Chores for Cash – Write a chore and dollar value for it on each card. These should be extra jobs beyond what your child is normally expected to do. Clean the garage, vacuum, gather all small wastebaskets, etc. Give your child clear instructions or even a demonstration of how to complete the chore. Pay up for a job well done. This is a win-win for you both – the kids can earn money while you get help around the house.
Invention Box – If you have any, this box can put your hoarder tendencies to good use. Fill a box with springs, toilet paper rolls, wooden craft sticks, strings, paper clips, tape, empty plastic containers, and a small stapler. Challenge your child to create a new invention from just the items in the box.
Flower Arranging – Floral foam, silk flowers, ribbons, and tissue paper are a great fill for this box. This is a fun mini dramatic play setup that will have your little one playing Florist for half a day.
Record Breaker – Place a stopwatch in the box, along with a blank card and pen or pencil. Challenge your child to time themselves doing various things, such as running around the house and jump roping. Then set a goal to beat their record, and write down the results.
Mr. Postman – Add paper, pencils, envelopes, and stickers. Make a card for grandma, write a letter to aunty Louise or their best friend. Be sure to have a stamp on hand so they can mail their card or letter.
Illustrator – Pop in a favorite book, paper, and crayons or watercolor paints. Challenge them to recreate their favorite picture in the book.
Bug Collector – Use a bug collection kit you already have on hand or pick up a new one at Dollar Tree. Include a blank notebook for taking notes and drawing bugs they see. A magnifying glass, tweezers, and a book about bugs will finish off this box for budding entomologists.
Outdoor Fun – Add new items like sidewalk chalk, a jump rope, bubbles, water balloons or guns, and small sand toys. They will be excited to run outside and get to using them.
Homeless Handout– I have an amazing friend who fills gallon bags with non-perishable foods like applesauce, crackers, bottled water and personal hygiene items like soap, deodorant, and razors to pass out to the homeless people she encounters. Get your child to race around the house collecting new items to fill the box, take it to a local homeless shelter, or pass out to homeless people you see. Giving to others is a great way to avoid boredom.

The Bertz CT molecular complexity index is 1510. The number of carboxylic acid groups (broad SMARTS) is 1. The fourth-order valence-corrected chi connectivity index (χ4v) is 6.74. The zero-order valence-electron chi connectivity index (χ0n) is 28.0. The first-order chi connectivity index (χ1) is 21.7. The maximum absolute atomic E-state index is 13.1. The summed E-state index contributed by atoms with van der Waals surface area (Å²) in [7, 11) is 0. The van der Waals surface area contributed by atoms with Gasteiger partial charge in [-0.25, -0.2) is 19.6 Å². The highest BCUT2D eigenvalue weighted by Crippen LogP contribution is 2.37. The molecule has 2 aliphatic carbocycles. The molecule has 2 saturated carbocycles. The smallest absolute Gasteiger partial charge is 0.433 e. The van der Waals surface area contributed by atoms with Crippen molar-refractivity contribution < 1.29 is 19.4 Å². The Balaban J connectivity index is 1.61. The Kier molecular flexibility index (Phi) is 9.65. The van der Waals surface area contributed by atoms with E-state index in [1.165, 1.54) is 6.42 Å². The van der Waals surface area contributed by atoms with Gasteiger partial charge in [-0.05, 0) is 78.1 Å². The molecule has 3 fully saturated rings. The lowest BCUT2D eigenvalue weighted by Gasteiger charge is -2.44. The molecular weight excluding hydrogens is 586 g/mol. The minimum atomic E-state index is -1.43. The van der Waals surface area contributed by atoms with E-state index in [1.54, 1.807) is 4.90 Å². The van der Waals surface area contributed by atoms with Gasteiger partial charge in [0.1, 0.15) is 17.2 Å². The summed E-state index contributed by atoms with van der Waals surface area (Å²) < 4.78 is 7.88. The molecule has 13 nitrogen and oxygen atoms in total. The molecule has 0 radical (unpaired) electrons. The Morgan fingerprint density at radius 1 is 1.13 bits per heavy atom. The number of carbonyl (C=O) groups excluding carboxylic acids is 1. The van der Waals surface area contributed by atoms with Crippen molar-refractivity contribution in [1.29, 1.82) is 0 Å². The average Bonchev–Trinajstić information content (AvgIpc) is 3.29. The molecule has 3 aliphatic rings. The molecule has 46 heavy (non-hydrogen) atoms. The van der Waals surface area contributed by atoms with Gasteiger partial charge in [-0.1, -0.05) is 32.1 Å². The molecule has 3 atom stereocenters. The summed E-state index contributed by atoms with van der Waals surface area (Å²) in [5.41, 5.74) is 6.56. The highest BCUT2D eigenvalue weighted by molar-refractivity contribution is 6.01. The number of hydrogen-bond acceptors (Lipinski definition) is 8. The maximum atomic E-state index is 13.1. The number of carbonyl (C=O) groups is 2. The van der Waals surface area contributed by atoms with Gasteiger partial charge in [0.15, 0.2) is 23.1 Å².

More than a Movie – Place a movie in the box with some items to go along with it. For my 3 and 6-year-old, it was a leapfrog video and a magnetic alphabet with a challenge to place the letters in order as they watched. The little one learns as big brother demonstrates how to place the letters.
Li'l Gardener -Mini pots, a bag of soil, and a seed packet or two and you have a great seed starting kit for your kids to work with. Sunflowers, cucumbers, or zinnias are all easy to grow.
Matchy Matchy – Place a card of a certain color or shape in the box. Have your child go on a hunt through the home filling up the box with items with the same attribute. Sneak in a little learning with their fun.
Collage – I don't know about you but my kids love cutting stuff up! Place a sheet of paper, glue, a couple old magazines, and scissors in the box. On your 3×5 card instruct them to create a collage of pictures. Chose a theme like sports, happy people, my favorite foods, etc.
Roadwork Ahead! – Add a roll of painters tape and a half-dozen hot wheels. Let your child create a parking lot and roads from the painter's tape. Its low tack will not hurt your floors and then they can drive the cars throughout their “neighborhood”. Just peel up the tape and throw it away when done.
Sock Fight – Give your child and yourself a box full of rolled up socks, instruct them to duck and run for cover because its every man for himself and let the ammo fly!
The boxes stack nicely for storing and using throughout the week. Popular ideas can and should make a come back later in the summer. What else can you think of to fill these summer boredom boxes with?